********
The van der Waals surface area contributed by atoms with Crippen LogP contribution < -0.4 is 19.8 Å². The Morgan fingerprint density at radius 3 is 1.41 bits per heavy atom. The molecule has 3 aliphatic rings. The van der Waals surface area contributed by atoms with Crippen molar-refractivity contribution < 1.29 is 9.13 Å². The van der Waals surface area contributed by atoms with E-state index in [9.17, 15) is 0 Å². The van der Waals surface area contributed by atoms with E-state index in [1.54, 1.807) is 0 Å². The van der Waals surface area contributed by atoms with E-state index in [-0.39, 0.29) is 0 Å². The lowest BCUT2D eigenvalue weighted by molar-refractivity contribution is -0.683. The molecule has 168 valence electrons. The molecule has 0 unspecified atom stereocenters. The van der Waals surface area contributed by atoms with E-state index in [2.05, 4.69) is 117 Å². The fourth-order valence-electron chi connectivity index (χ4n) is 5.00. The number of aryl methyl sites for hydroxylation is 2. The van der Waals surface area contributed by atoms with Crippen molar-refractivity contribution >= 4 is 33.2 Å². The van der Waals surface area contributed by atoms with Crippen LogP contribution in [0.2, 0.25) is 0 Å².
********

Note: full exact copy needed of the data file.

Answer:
The van der Waals surface area contributed by atoms with Crippen LogP contribution < -0.4 is 19.8 Å². The Morgan fingerprint density at radius 3 is 1.41 bits per heavy atom. The molecule has 3 aliphatic rings. The van der Waals surface area contributed by atoms with Crippen molar-refractivity contribution < 1.29 is 9.13 Å². The van der Waals surface area contributed by atoms with E-state index in [9.17, 15) is 0 Å². The van der Waals surface area contributed by atoms with E-state index in [1.54, 1.807) is 0 Å². The van der Waals surface area contributed by atoms with E-state index in [-0.39, 0.29) is 0 Å². The lowest BCUT2D eigenvalue weighted by molar-refractivity contribution is -0.683. The molecule has 168 valence electrons. The molecule has 0 unspecified atom stereocenters. The van der Waals surface area contributed by atoms with E-state index in [2.05, 4.69) is 117 Å². The fourth-order valence-electron chi connectivity index (χ4n) is 5.00. The number of aryl methyl sites for hydroxylation is 2. The van der Waals surface area contributed by atoms with Crippen molar-refractivity contribution >= 4 is 33.2 Å². The van der Waals surface area contributed by atoms with Crippen LogP contribution in [0.2, 0.25) is 0 Å².